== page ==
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A Single Gene in One Species can Lead to Extinction of Other Species

The researchers created several miniature ecosystems in the lab, each with four species. Arabidopsis thaliana, a small annual plant that is a favourite study organism among biologists, was at the bottom of the food chain (its genome was sequenced more than 20 years ago). The plant provided food for two species of aphids, which in turn fed a parasitoid wasp in each ecosystem.

Shivam Dwivedi
Analyzing Plant
Analyzing Plant

Some species have a disproportionate impact on the environment in which they live. Beavers construct dams, which create ponds where fish thrive. Otters in kelp forests consume enough sea urchins to allow the kelp to grow without being eaten first. These so-called keystone species are responsible for the stability of their ecosystem.

But what if ecosystems aren't just dependent on a single species, but can also be made or destroyed by a single gene? Researchers demonstrated the existence of a "keystone gene" in a study published on Thursday in Science. The discovery could change how scientists think about how ecosystems and the species that live in them survive over time.

Research Findings:

The researchers created several miniature ecosystems in the lab, each with four species. Arabidopsis thaliana, a small annual plant that is a favourite study organism among biologists, was at the bottom of the food chain (its genome was sequenced more than 20 years ago). The plant provided food for two species of aphids, which in turn fed a parasitoid wasp in each ecosystem.

Arabidopsis plants were found in abundance in each bread-box-sized ecosystem. The plants in some systems were genetically identical- a monoculture. In others, genetic variations were introduced by turning on and off three genes in various combinations- MAM1, AOP2, and GSOH.

These genes were chosen because they maintain the production of compounds known as aliphatic glucosinolates, which protect the plant by repelling hungry aphids. The number of genetic combinations in some of the experimental ecosystems varied more than in others, and the researchers observed how well plants, aphids, and wasps coexisted in each scenario.

The team predicted that ecosystems with more genetically diverse plants would be more stable. In comparison to monocultures, the extinction rate of insects decreased by nearly 20% for each plant with a different genetic makeup that the researchers added to the mix.

The researchers were taken aback by the fact that the outcome appeared to be dependent on a single gene. Regardless of diversity, systems containing plants with a specific variant, or allele, of the AOP2 gene reduced insect extinction by 29% when compared to systems lacking it. Essentially, changing that AOP2 allele results in the loss of the insects.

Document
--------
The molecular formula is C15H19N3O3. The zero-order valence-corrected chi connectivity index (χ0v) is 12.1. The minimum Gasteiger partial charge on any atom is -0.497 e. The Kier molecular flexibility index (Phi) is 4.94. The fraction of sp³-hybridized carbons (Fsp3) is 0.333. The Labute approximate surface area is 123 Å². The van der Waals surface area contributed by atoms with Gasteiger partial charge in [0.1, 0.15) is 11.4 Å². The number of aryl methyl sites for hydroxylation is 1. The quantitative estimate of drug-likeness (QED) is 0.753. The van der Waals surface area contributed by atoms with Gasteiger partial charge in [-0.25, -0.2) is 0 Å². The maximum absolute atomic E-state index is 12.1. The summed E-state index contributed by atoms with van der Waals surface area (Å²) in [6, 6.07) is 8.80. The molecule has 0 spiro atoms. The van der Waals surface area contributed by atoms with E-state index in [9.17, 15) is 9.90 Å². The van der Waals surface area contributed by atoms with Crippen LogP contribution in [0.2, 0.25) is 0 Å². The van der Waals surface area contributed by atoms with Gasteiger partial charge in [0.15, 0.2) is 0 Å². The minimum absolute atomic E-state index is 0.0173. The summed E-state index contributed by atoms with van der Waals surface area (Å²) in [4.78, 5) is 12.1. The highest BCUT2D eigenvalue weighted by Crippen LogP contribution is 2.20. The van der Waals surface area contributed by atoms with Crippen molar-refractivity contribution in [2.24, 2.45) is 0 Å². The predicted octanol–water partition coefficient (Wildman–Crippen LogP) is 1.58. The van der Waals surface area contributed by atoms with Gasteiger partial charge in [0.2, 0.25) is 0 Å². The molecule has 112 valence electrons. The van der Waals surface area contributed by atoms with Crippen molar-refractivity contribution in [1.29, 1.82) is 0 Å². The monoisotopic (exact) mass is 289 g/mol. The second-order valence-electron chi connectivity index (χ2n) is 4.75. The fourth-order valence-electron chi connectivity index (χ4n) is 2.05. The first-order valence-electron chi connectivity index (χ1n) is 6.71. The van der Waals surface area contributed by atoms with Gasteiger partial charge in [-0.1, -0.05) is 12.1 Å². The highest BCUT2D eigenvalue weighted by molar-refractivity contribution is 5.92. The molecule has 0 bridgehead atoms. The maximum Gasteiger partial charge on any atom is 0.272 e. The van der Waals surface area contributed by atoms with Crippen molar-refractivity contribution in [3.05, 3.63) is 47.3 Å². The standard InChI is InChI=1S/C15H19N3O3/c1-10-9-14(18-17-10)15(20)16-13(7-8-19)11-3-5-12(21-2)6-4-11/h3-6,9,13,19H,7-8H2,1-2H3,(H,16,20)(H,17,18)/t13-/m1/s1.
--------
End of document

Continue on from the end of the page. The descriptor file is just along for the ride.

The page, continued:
Increased genetic diversity aided the insects by increasing the likelihood of aphids encountering plants containing this one critical gene variant. "We expected the diversity effect," says lead author Matt Barbour, an ecologist at the University of Zurich. "However, the unexpectedly large effect of a single gene was surprising."

The mechanism by which the AOP2 allele influenced the aphids was also surprising. Although the variant altered how a plant produced its aphid-deterring compound, it also allowed the plant to grow faster. This allowed the aphids, as well as the wasps that fed on them, to grow faster. "The aphids that feed on the plant are actually able to get bigger, and they're able to reproduce more quickly, so their populations are able to grow faster," Barbour explains. "I didn't expect AOP2 to have this effect."

"Showing that a single gene can reorganize ecological networks is a really neat example of what happens when you combine genetics and cutting-edge ecological research," says Rachel Germain, a biodiversity scientist at the University of British Columbia who was not involved in the study. "This is the first study of its kind, and I'm sure there will be many more."

Conservation biologists have long known that diverse ecosystems are more than the sum of their parts and that they are more stable in particular. Similarly, more genetically diverse populations of species are more likely to survive, owing to their increased ability to adapt to a changing environment. The effect is analogous to diversifying an investment portfolio: one cannot predict which genes will lead to greater population success, so the more options one has, the more likely it is that something will come through.

However, the new findings point to a mechanism that could make genetic diversity critical for ecosystem sustainability. If specific gene variants—keystone genes—are lost from populations, other species, not just the genes' owners, may become extinct. "It's not really about genetic diversity, but having a diverse genetic pool increases your chances of finding that singularly important mutation," Germain explains. "That's one of the cool things about this paper—it may be something that not many ecologists have thought about that much."

Perhaps, Barbour speculates, science will eventually be able to use keystone genes to protect and restore biodiversity. "For a long time, humans have been breeding plants and, more recently, genetically modifying them," he says.

"What if we knew the genes that would not only help them survive but also promote biodiversity?" That's a really big, really interesting implication, in my opinion." But that is something that will have to be worked out in the future. "We're just getting started trying to dissect these gene effects on ecosystems," Barbour adds.

(Source: Scientific American)

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